How you can improve the quality of your connections by being curious.


Imagine having a network of people stretching around the globe who would be happy to support you and help you achieve your personal and professional goals. What could you achieve? Which dreams could you make come true?

You probably didn’t join Twitter to realise your dreams; maybe you came because you wanted a question answered, perhaps because you wanted to see what all the fuss is about or maybe because you wanted to have a voice and you wanted to change the world.

The reason why you are here doesn’t matter. You ARE here, and you are engaging and you have made connections.

What’s in a number?

One thing that many people become obsessed with when they join a social media platform is the numbers, the data and the statistics. You can see how many people responded to you, liked you or retweeted you, and it is addictive. Somehow there is nothing more satisfying than clicking on a button that shows in graph format your popularity this week compared to last week and the numbers have increased. Equally, there can be nothing more upsetting than seeing those numbers decline.

These are just numbers and although they have some significance if you are trying to connect and sell something, they don’t tell you the true story of your network.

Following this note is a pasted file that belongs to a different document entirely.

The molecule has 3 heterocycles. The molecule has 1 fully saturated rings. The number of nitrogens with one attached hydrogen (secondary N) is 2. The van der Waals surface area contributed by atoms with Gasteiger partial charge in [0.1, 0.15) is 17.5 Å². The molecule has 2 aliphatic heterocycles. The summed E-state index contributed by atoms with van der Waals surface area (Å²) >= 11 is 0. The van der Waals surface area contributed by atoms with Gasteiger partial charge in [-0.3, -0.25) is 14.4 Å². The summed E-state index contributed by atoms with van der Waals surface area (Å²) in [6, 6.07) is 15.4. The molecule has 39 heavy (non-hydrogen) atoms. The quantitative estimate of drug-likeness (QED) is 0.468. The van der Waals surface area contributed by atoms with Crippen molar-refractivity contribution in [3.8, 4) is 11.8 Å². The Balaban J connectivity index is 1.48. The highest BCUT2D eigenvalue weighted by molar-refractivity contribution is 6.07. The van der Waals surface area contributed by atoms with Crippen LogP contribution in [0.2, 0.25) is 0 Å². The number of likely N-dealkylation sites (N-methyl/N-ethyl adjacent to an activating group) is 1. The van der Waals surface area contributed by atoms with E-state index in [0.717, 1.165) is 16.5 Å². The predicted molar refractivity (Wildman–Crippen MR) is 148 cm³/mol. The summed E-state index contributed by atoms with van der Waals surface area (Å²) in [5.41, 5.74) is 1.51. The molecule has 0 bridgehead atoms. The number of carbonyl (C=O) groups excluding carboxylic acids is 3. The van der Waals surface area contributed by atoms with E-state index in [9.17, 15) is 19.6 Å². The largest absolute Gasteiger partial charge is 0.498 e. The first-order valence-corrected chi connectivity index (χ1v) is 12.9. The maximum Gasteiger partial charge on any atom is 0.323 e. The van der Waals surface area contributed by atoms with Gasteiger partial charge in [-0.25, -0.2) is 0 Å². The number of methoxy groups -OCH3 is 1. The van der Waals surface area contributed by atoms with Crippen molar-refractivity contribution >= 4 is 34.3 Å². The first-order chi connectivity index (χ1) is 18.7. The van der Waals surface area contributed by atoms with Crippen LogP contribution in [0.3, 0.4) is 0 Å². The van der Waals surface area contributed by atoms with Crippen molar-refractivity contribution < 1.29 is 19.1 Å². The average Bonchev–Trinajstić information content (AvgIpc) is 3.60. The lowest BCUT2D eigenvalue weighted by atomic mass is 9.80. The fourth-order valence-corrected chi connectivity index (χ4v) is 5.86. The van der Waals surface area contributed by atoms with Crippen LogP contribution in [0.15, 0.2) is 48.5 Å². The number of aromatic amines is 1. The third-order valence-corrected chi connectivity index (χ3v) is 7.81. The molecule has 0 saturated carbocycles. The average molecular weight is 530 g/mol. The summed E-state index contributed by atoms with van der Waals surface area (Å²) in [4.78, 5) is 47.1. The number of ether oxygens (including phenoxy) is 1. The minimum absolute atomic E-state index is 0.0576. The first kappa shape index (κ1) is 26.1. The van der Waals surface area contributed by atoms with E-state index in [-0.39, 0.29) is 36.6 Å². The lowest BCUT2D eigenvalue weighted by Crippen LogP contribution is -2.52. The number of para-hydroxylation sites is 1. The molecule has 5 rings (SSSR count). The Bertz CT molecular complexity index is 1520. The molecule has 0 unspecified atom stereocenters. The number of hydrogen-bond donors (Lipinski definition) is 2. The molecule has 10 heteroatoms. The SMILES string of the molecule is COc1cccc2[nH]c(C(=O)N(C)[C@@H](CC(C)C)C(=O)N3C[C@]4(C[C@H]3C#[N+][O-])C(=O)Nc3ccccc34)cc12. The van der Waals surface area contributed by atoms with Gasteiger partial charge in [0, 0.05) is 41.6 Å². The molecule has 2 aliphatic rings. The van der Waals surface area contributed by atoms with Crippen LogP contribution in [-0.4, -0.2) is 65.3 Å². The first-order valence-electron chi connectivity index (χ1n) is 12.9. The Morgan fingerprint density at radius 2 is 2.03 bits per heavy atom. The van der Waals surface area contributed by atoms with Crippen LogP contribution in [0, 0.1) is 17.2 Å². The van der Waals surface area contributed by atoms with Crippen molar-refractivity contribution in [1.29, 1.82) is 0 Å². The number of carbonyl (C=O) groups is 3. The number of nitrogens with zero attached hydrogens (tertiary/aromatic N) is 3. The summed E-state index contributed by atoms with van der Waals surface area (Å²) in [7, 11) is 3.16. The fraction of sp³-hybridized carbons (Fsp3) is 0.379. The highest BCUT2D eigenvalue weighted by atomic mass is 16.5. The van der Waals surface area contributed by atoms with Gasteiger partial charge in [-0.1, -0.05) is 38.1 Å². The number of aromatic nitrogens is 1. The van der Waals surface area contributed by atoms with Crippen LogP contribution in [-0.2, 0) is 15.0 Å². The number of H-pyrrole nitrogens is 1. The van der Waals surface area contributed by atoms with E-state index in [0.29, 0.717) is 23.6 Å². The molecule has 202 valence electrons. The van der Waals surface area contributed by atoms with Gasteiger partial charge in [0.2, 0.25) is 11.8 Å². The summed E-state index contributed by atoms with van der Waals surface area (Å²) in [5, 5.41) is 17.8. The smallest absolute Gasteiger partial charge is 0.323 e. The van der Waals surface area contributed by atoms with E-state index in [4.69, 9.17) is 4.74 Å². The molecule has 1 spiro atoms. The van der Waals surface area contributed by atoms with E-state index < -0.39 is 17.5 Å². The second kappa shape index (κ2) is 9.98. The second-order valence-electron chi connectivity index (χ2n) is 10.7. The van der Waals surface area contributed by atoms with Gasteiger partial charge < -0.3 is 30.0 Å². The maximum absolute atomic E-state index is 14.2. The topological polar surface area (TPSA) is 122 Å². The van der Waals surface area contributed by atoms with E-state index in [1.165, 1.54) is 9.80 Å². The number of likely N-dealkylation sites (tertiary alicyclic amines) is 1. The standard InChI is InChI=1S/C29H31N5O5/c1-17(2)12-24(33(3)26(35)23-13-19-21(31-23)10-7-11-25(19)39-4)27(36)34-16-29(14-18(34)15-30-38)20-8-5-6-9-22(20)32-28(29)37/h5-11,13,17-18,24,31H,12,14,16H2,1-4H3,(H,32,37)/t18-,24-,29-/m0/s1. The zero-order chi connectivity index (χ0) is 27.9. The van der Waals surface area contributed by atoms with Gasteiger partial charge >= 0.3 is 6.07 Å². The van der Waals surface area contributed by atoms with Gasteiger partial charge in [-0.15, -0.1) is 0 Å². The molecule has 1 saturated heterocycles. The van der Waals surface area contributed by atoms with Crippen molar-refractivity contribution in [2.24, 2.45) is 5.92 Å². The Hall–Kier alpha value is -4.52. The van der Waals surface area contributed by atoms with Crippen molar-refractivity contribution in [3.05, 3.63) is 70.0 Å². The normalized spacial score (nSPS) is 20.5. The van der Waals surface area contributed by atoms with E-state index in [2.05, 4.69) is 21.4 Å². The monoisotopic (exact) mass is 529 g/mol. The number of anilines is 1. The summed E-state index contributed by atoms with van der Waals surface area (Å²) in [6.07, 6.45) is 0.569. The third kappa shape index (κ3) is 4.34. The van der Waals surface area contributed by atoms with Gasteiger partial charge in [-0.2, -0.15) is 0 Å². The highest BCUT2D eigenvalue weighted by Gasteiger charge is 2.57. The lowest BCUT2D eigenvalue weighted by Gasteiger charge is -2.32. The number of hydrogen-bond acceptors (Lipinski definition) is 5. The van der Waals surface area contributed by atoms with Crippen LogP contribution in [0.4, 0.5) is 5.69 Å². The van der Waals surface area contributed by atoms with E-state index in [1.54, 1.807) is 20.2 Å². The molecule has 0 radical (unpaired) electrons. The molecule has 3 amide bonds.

Who do you love?

The power of Twitter isn’t in the numbers; it is in the people. Yes, it makes us feel good to have lots of followers. Yes, it may appear to give us status, authority and maybe, dare I say it, “celebrity.” Yes, we can look at the numbers and feel loved. But the numbers are people and truly loving relationships are mutual. So, who do you love?

Whose tweets engage you? Who makes you smile? Who intrigues you? Who do you love to follow?

Once you know who you love, at least on the surface, take the time to discover things about them. Truly follow them, not just their latest tweets, go back through their timeline a little, what do they tweet about that you might have missed, what do they post on their blog.

Lurking not stalking.

Lurking and stalking are different. A lurker watches, unseen, they are waiting for something to happen before they act. A stalker is more intrusive, they are rooting out secrets to gain some sort of power over the person they are watching. Lurking is perfectly OK. Stalking isn’t.

How curious are you?